8 industrial stocks to buy

The Investment Reporter regularly monitors 10 top industrial stocks on “The Back Page”, a weekly feature that examines the market outlook with a focus on a particular industry. Here are eight industrial stocks to buy that offer capital gains potential over the next few years.  

Since we published our March 6 issue, the top 10 industrial stocks we regularly monitor are up by an average of 3.7 per cent. This beats the corresponding 3.2 per cent drop in the S&P/TSX Composite index.

Key stocks Finning International (TSX─FTT), 3M Co. (NYSE─MMM) and Toromont Industries (TSX─TIH) remain buys for gains and rising dividends. Key stock Bombardier Inc. (TSX─BBD.B) remains a hold, if you need no dividends.

(N.B.  Key stocks in The Investment Reporter are selected by its Investment Planning Committee, and are recommended in the monthly supplement The Investment Planning Guide, as the main building blocks of your portfolio. Key stocks are not all buys at all times, but they are always attractive enough to hold for long-term income or appreciation. When a Key stock loses that degree of attraction, the Investment Planning Committee recommends it be sold and it is removed from The Investment Planning Guide.)

Strongco Corp. (TSX─SQP) remains a buy. While it pays no dividends and has high debt, it trades far below its book value and has an attractive P/CF ratio of 1.4. Former U.S. Key stock Teleflex Inc. (NYSE─TFX) remains a buy for gains and rising dividends. Wajax Corp. (TSX─WJX) remains a buy for gains and high dividends. Winpak Ltd. (TSX─WPK) remains a buy for gains and small, flat, dividends. ZCL Composites (TSX─ZCL) remains a buy for gains and dividends—if you can accept buying a stock that we rate ‘Speculative’.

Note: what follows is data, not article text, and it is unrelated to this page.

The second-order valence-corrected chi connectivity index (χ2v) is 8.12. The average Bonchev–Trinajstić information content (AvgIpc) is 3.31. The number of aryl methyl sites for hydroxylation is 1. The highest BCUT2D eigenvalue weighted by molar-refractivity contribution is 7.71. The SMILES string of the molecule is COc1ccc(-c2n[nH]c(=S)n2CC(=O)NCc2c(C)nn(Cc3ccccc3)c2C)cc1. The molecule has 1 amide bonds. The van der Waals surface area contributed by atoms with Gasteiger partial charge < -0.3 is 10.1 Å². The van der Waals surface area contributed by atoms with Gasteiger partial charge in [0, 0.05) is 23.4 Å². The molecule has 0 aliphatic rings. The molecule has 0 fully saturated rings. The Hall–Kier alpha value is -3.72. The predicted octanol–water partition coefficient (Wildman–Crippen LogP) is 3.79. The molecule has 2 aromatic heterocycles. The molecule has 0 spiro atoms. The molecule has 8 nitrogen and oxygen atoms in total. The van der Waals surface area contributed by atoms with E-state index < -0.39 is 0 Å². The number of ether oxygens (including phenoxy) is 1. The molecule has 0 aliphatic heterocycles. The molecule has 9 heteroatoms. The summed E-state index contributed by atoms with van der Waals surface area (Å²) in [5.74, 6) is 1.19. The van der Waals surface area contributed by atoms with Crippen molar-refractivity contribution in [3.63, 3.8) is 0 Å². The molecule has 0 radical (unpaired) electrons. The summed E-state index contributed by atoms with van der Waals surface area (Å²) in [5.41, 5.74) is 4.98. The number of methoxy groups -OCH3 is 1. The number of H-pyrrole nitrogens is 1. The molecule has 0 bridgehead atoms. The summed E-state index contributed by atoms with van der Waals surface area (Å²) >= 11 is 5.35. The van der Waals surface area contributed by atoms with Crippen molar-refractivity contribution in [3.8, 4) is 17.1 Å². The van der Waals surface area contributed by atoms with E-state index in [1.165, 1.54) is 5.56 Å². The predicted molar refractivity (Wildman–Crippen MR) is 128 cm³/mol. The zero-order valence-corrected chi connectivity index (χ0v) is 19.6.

Industrial stock downgraded to ‘hold’

We’ve reviewed and downgraded Black Diamond Group (TSX─BDI) to a hold. Since we published our March 6 issue, this industrial stock’s shares have jumped by 21 per cent. This reduces their gains potential. On the positive side, the company pays generous dividends. On balance, we’ve now downgraded Black Diamond from a buy to a hold.

Black Diamond rents and sells portable workforce-accommodation and modular workspaces to businesses in Canada, the U.S. and Australia. The company also supplies field rentals to the oil and gas industries in Canada and the U.S. It writes, “From twenty locations around the world, we serve multiple sectors including oil and gas, mining, power, construction, engineering, military, government and education.”

Business conditions are poor in the oil, gas and mining industries. This is hurting Black Diamond’s results. In 2015, its earnings are expected to drop by over 37 per cent, to 79 cents a share (all figures converted to loonies). Based on this estimate, the shares trade at an excessive price-to-earnings, or P/E, ratio of 21.7 times.

Next year, Black Diamond’s profit is expected to partly recover, to 97 cents a share. Based on this estimate, the P/E ratio improves to 17.7 times. But this industry is cyclical and the company faces powerful competitors such as Key stock Atco Ltd.

Industrial stock with a high dividend

Black Diamond has raised its dividend in at least each of the past five years (excluding a special dividend in 2011). As a result, it’s what’s known as a ‘dividend aristocrat’. The current dividend of 96 cents a share yields an attractive 5.6 per cent, which is high, but not too high. With a net debt-to-cash-flow ratio of 1.4 times, we expect the company to at least maintain its dividend.

Black Diamond’s price-to-cash-flow ratio is 4.3 times. This meets our preferred ratio of five times or less.

Due to the run up in Black Diamond’s shares, we’ve downgraded it to a hold. It holds particular attraction to income-seeking investors.


The Investment Reporter, MPL Communications Inc.
133 Richmond St. W., Toronto, On, M5H 3M8, 1-800-804-8846

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